220px-Sidney_Lee_002To Logan Pearsall Smith
9 Avenue de l’Observatoire
Paris. July 17, 1922

I should like to do anything that Mr Kyllmann thinks would be advantageous to the sale of my books; not that I want any money, but that it flatters me that they should be read and that it would be a satisfaction if so devoted a publisher made more respectable profits. In itself however, I will say frankly that the idea of a collection of critical essays, picked out from my present books, does not seem to me necessary: it would seem to eviscerate “Poetry & Religion” and even “Winds of Doctrine” and the “Soliloquies”, as if the rest of what they contain were inferior. This is perhaps true of “Poetry & Religion”, but hardly of the other two books. Of course, it makes no difference to me in what form people read my writings, if they read them at all: and if such a selection would be more popular, it is only a gain from the point of view of propaganda and of “fame”, just as “Little Essays” have been. But these evidently did not supersede anything else—they were too short for that—and may even have rescued the whole from early oblivion. As to fresh essays, there is one that ought certainly to be included, the one on “The Character of Hamlet” which forms the introduction to the Hamlet in Sidney Lee’s edition. It is a very Latin view of the subject, and cost me infinite pains.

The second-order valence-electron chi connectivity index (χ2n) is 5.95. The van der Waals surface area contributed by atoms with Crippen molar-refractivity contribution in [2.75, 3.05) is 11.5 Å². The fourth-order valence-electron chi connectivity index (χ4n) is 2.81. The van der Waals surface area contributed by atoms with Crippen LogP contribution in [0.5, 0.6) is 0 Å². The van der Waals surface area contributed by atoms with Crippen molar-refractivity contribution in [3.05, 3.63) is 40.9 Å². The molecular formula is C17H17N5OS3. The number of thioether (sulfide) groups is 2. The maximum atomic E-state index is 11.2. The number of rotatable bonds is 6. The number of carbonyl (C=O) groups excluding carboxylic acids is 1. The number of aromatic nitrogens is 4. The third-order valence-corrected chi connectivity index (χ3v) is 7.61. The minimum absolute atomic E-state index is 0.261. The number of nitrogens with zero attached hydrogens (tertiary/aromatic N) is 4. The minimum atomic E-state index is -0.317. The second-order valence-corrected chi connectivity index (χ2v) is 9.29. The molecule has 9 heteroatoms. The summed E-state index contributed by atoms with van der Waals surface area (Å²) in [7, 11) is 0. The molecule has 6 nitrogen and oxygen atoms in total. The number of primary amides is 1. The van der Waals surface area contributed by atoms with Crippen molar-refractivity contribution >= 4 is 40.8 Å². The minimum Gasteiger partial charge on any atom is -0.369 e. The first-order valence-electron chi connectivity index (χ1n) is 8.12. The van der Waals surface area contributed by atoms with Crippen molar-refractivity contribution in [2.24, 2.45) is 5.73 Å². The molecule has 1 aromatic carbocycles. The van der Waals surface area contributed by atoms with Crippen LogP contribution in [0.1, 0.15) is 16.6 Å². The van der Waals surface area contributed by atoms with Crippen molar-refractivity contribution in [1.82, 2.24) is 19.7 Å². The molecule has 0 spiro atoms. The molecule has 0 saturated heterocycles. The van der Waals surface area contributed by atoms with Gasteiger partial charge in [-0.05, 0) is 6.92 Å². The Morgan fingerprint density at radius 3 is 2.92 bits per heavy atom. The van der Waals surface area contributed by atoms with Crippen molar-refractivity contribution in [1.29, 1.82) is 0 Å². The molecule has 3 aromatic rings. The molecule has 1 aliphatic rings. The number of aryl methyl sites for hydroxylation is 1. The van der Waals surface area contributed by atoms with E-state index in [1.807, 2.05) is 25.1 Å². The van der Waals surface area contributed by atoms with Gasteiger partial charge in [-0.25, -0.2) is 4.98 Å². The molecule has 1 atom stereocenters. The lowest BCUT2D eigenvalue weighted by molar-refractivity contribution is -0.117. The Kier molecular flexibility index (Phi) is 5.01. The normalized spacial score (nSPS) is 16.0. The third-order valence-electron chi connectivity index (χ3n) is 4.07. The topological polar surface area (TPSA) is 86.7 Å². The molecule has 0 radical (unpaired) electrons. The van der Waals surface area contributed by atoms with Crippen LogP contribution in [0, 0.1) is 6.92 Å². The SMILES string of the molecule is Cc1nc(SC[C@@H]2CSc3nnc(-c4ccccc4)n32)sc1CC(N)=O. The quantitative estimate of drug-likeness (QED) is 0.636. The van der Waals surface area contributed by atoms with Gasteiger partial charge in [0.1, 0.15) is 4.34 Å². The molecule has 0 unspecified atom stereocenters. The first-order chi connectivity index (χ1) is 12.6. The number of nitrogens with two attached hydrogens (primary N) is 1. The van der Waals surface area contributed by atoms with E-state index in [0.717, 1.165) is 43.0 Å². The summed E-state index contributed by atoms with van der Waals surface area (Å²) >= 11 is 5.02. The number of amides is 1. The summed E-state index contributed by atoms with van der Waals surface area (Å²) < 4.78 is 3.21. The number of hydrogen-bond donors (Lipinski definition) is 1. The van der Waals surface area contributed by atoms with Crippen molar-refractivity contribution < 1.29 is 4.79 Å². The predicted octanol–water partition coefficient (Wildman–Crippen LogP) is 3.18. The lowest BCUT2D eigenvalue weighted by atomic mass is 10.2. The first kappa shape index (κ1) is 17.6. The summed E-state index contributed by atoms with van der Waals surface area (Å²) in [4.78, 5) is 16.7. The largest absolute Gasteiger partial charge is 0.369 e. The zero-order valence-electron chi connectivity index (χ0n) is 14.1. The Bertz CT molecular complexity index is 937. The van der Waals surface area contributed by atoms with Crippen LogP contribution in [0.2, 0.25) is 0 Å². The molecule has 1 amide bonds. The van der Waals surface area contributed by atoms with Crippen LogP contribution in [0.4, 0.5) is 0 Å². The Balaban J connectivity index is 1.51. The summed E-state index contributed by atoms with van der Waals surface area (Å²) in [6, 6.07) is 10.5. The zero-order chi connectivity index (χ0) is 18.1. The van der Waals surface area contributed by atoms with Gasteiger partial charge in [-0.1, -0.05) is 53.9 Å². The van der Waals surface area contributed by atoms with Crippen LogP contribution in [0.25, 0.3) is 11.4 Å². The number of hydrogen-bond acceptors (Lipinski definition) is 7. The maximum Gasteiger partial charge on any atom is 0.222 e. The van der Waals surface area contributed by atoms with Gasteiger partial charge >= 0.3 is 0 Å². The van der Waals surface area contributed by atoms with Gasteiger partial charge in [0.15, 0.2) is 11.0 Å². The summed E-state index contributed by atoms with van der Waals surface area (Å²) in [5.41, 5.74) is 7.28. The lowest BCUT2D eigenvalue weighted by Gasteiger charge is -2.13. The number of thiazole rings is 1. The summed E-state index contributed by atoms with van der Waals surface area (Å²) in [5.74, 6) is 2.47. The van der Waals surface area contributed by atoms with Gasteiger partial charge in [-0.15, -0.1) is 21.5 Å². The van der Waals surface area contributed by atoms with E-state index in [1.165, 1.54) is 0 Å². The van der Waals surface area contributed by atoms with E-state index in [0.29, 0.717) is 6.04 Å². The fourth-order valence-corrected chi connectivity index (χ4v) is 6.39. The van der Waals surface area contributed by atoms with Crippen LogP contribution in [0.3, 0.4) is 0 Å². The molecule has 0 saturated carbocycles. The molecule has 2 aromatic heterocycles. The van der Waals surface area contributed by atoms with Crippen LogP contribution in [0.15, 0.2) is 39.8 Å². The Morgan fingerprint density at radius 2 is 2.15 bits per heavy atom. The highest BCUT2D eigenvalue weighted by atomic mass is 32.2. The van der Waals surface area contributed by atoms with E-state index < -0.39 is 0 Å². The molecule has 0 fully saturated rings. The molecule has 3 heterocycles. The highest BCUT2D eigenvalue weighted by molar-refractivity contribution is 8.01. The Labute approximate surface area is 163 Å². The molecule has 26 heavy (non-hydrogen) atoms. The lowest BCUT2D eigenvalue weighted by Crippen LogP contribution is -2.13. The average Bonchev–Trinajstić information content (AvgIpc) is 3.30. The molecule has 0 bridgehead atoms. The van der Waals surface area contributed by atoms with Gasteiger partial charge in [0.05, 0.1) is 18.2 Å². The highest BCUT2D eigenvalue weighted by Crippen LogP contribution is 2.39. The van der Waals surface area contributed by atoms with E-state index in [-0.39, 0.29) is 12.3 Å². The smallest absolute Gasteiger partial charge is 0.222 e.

From The Letters of George Santayana:  Book Three, 1921-1927.  Cambridge, MA: The MIT Press, 2002.
Location of manuscript: The Library of Congress, Washington DC